Japan’s northern island of Hokkaido has been hit by a powerful earthquake, triggering landslides that engulfed houses.
At least eight people have been killed and about 40 are missing, say local media reports.
The magnitude 6.7 quake cut power to around three million homes after a thermal power plant was damaged.
The earthquake comes on the heels of a deadly typhoon lashing the west of Japan over the past few days.
A massive typhoon, Jebi, slammed Japan’s western coast on Tuesday, killing at least 10 people and injuring more than 400.
The storm is the worst to hit the Japanese mainland since 1993, with tides in some areas the highest since a typhoon in 1961.
The tremor struck 62km (39 miles) south-east of the regional capital Sapporo in the early hours of the morning.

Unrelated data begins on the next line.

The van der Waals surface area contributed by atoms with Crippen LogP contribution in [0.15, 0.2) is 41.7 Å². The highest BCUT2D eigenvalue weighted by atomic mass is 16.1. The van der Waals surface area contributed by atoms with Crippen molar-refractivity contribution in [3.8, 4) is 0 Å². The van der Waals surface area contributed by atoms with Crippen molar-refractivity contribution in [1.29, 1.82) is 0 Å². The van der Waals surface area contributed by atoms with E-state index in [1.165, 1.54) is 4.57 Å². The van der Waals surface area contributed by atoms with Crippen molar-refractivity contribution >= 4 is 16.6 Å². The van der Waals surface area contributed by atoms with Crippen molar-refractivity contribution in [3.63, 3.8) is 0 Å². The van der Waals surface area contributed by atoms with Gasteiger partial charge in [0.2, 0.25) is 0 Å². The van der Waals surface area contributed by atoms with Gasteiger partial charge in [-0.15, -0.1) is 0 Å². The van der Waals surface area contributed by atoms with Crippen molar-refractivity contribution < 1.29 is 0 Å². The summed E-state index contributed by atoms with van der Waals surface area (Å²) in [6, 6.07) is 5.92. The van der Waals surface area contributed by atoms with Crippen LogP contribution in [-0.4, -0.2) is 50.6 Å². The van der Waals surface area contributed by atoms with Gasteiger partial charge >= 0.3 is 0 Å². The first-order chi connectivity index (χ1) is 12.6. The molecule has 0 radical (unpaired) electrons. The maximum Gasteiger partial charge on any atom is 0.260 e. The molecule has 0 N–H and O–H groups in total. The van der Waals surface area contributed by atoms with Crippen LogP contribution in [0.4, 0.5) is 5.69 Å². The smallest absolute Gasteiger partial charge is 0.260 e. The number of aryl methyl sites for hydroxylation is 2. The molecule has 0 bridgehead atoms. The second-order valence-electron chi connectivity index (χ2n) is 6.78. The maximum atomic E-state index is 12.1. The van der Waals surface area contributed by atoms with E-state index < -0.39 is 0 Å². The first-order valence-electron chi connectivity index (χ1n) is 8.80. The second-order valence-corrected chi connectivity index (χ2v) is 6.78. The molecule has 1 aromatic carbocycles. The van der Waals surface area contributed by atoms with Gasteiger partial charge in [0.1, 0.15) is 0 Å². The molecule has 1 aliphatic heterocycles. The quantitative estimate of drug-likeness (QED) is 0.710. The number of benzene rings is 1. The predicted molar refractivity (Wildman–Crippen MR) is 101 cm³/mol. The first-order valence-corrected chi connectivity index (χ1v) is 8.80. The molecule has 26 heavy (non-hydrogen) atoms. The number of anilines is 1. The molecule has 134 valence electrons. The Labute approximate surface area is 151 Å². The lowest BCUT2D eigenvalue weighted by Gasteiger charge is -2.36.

It posed no tsunami risk, the country’s meteorological agency said.
A nuclear plant – which was not operational – had to switch to its backup power supply to keep spent fuel cool.
Local residents and travelers in the region have shared their shock about the quake on social media.
They also write about long lines at food stores as people stock up on supplies amid fears of more tremors.
Authorities have warned of possible aftershocks and urged people to remain cautious.
“Large quakes often occur, especially within two to three days [of a big one],” Toshiyuki Matsumori of the meteorological agency said according to news agency AFP.
“We urge residents to pay full attention to seismic activity and rainfall and not to go into dangerous areas.”
Japan is one of the world’s most seismically active nations and accounts for around 20% of quakes worldwide of magnitude 6.0 or more.
Reported by: BBC